By Amy Grant

In 1865, Rhoda McCoy was buried in the Gloria Dei (Old Swedes’) Churchyard.  The message on her headstone — presumably left by her daughter Mary — simply says “my mother.” Mary was an only child and lived with her mother Rhoda until she passed away.  We can imagine that mother and daughter were very close.  

Details about Rhoda’s early life are difficult to come by. Her maiden name may have been Lucus; she probably born around 1777.  Sources list her place of birth as Delaware. The first life event that we can verify is that of her marriage. According to Gloria Dei Church records, “Rhody Lucus” married Ephraim McCoy on May 11, 1812. Two years later, Rhoda and Ephraim’s daughter Mary was born in Philadelphia.  

Ephraim McCoy is also somewhat of a mystery.  He was born around 1771 in Ireland and probably emigrated to Philadelphia in the early 19th century.  Ephraim became a father later in life — he was 43 years old when Mary was born — and made his living as a carpenter.  Throughout Mary’s youth, the McCoys resided near Gloria Dei Church.  They initially settled on Beck’s Alley near Front and Christian and later moved to 4th and Marriott (Montrose).

When she came of age, Mary probably caught the eye of many young men. But it was Augustus Sargent, a shell comb maker, who won her heart.  Augustus and Mary were married in 1832, when Mary was 18 years old.  The newlyweds appear to have moved in with Mary’s parents and soon started a family of their own.  Their daughter Adelaide was born 1838 and was soon followed by Emma (born 1844), Mary Frances (born 1846), Clara Matilda (born 1849), Malvina Irwin (born 1853) and Ella (born 1858).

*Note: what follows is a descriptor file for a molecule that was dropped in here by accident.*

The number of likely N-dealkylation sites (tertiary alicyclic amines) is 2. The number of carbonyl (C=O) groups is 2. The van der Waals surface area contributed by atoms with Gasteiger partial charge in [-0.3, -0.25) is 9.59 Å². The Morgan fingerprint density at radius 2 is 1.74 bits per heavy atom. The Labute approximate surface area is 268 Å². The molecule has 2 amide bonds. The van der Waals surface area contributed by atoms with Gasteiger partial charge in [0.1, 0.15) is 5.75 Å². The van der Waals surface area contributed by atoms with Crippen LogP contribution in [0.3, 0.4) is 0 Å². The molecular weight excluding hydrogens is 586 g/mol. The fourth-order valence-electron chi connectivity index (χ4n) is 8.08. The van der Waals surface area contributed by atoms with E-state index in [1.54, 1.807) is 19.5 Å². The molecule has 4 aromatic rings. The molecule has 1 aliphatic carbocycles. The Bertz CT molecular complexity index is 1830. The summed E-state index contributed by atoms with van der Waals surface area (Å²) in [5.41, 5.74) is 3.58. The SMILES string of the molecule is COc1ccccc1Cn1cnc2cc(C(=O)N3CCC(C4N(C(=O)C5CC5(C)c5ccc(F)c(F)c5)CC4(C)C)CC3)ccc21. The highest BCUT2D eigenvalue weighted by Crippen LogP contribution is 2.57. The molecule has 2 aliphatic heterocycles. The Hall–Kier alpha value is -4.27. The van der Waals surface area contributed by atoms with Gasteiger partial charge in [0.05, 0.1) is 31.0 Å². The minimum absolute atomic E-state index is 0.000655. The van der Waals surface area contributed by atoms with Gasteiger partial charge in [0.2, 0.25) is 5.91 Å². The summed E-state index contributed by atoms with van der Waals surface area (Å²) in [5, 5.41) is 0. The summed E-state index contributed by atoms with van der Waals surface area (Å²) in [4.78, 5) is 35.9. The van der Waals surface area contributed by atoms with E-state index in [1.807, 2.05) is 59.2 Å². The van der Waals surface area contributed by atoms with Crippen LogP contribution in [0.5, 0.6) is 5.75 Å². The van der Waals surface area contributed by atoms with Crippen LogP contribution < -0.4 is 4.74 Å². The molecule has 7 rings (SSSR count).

Unfortunately, the 1850s were trying times for the McCoy/Sargent household.  Sadly, Ephraim developed paralysis and probably became bedridden toward the end of his life.  He was 83 years old when he passed away in 1854.  Mary then lost her two youngest daughters in quick succession: Malvina died of scarlet fever in 1856 and, in 1858, she lost Ella at 11 days old to malformation. Rhoda, who was in her late 70s, was undoubtably heartbroken.

Despite these losses, Rhoda soldiered on until she was almost 90 years old.  She must have had a strong constitution — she died of “old age” rather than an ailment or disease.  Mary joined her mother about 30 years later.  They are buried side-by-side in the Gloria Dei Churchyard.

If you have information about Rhoda McCoy to help complete this story — such as her maiden name, the names of her parents/siblings, marriage record, etc., — please write to

Conservation Assessment

My Mother
Rhoda McCoy

Type of Marker: Headstone on base
Date of Marker (estimate): 1835
Material: Marble
Issues: Biogrowth, sugaring, sunken
Comments: Base buried below grade
Recommended Treatment: Cleaning w/ biocide, consolidation, pinning & gluing, raising, removing old pins

Historic Integrity: Intact
Structural Integrity: Good
Material Integrity: Good
Legible Inscription: Fair
Degree of Bioturbation: 1/4 sunken

Marker Details
Inventory Number: 309
Plot Number: 594
Historic Number: 134
Cemetery Section: 5
Orientation: East
Marker Height/Length (in): 29
Marker Width (in): 20.5
Marker Thickness/Depth (in): 6